You arrive early for your 2:00 pm interview. You pull up to the visitors parking of the company where you are to be interviewed. While still in your car, you primp, comb, touch up and check to make sure your pearly whites are indeed white. You get out of your car and you tuck, button, zip and make final garment adjustments before you lock the car and begin your approach to the lobby.
Unbeknownst to you, somebody behind the reflective glass of the building is watching you – not intentionally, but by mere coincidence. It is probably someone in HR since this department is usually located near the front lobby. They take notice of you “getting yourself together” before the interview.
Or how about this: You are early for a 1:30 interview so you decide to sit in your car in the company parking lot and make a call to your ex-wife regarding the weekend arrangements with the kids. You and she disagree on something and the conversation starts to heat up, your voice raises and perhaps your language gets a bit strong. In the meantime, the VP of HR (whom you have never met) and who is the one interviewing you at 1:30 is returning from lunch, walks by your car and hears part of your conversation.
The interview also starts in the lobby!
Here’s another situation to consider: You arrive on time for your 3:00 interview with the President from ABC Company. The receptionist asks for your name and the reason for your visit and requests that you sign in. You oblige, but act aloof and disinterested. She asks if you would like a cup of coffee or water and you say “no.”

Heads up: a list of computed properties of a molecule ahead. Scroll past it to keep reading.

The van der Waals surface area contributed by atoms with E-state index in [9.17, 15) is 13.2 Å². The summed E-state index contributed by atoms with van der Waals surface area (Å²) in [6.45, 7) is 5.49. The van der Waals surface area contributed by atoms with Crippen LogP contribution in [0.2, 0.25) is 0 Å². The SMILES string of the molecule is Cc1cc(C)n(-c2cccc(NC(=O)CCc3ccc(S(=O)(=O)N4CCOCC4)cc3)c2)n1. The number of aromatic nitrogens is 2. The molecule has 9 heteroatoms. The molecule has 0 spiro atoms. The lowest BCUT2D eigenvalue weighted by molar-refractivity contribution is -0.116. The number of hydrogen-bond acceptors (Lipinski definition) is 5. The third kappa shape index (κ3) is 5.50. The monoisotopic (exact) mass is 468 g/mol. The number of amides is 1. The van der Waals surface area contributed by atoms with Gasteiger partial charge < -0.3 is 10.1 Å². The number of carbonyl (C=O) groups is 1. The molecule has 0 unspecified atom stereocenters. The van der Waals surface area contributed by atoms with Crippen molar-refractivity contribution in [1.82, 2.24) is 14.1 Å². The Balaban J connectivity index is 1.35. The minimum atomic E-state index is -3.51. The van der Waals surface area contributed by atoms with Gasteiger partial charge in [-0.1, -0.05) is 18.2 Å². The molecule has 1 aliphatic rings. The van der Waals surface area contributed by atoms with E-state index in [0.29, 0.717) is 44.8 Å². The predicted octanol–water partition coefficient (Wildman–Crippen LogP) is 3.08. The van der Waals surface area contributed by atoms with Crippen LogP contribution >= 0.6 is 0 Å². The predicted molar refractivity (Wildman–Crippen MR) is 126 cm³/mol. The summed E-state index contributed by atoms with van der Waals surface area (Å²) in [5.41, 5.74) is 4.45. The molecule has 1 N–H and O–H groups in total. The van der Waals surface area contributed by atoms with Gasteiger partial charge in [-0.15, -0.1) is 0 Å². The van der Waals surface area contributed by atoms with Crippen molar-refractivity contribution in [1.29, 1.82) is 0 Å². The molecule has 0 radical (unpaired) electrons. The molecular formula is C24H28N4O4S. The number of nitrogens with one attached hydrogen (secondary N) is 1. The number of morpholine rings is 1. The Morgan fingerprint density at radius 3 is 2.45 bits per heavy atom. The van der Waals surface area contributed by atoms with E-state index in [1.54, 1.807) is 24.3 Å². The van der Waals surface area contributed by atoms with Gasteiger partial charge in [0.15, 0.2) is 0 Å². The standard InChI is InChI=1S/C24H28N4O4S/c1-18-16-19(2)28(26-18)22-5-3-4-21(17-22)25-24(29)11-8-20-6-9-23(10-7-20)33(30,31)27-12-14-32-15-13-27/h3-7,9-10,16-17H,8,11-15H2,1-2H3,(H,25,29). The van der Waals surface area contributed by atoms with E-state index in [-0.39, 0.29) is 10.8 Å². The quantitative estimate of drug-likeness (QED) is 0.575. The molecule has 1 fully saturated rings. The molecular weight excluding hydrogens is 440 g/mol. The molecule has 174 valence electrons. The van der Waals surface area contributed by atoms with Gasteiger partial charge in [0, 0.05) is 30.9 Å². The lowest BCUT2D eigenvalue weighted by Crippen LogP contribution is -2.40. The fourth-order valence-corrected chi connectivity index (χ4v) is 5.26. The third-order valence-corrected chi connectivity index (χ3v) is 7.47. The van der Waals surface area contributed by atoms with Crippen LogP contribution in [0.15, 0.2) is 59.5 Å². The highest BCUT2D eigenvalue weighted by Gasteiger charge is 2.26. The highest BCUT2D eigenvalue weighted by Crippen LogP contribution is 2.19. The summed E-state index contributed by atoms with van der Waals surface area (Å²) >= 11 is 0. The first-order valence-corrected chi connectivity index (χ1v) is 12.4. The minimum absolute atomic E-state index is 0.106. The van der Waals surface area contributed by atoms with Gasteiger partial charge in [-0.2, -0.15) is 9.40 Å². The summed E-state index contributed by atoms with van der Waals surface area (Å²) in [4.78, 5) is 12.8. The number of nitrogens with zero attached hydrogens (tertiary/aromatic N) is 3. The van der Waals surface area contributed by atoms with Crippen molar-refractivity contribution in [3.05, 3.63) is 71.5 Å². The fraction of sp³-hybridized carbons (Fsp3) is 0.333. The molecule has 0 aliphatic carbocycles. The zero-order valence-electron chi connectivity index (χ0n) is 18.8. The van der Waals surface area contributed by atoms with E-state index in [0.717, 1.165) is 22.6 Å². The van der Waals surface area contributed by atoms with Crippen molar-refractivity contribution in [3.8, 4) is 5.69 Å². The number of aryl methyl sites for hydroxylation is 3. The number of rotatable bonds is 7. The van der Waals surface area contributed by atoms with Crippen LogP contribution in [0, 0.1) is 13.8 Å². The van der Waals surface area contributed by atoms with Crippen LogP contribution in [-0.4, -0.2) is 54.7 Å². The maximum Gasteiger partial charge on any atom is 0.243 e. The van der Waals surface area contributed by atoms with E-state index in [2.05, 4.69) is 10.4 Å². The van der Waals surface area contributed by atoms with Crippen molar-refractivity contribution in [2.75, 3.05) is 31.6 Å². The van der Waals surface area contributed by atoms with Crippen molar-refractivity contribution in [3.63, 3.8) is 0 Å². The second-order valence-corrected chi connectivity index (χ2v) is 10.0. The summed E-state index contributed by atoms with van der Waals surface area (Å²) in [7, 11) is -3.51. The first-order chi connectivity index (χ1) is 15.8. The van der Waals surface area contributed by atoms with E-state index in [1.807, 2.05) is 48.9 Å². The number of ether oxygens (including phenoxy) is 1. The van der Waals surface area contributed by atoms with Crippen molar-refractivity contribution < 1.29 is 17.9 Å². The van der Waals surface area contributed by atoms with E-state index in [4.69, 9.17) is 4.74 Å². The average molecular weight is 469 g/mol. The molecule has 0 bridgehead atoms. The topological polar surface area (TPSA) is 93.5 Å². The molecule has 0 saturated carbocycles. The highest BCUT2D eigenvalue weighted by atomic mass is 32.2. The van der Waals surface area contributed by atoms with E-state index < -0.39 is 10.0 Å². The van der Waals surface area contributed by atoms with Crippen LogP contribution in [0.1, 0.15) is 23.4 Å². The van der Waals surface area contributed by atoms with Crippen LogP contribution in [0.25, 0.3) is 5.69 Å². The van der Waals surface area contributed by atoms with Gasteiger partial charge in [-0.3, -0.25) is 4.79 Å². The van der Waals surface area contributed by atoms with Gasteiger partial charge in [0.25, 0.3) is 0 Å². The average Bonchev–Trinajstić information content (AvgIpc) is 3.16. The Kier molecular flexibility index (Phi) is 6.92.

A few minutes later, the receptionist receives a call from the President’s secretary that he is going to be late. She informs you of the time delay and you question her as to the cause for the delay, for which she has no explanation.
Sitting in the lobby, you begin to fidget and let out a few sighs. You feel frustrated that you are kept waiting. Just then, the President’s secretary comes out to greet you and apologizes. You break into smiles and assure her that the wait was not an inconvenience at all.
A few days later, as you are talking to someone in your network about the company, you learn that the receptionist of ABC Company is the President’s daughter, who is working there part-time for the summer. You feel a pang of anxiety, and wonder if she noticed your curt behavior when you were in the lobby waiting to be interviewed by her father.
These are all real life scenarios that I have lived through with my clients, or have had company representatives mention to me when we have conversed about the behaviors of candidates.
So the moral of the story is this: As a candidate for a key position, it is very important that you realize that you are in someone’s line of sight all the time. Realize too, that even the most inconsequential interaction with someone could prove to be significant. Everything you do and say is scrutinized. Don’t think for a minute that it is not.
The job market at the executive level is challenging enough with so many dynamics happening that are beyond our control. Don’t be disqualified as a candidate just because you presented a “less-than-perfect” self in your attitude, or in the way you interacted with others. These are the things you can control. Start today with a new awareness and cognizance of your behavior, and you may find a difference in the rate of progress you are making in your job search!
Susan Howington, Founder and CEO, Power Connections Executive Career Management and Coaching Services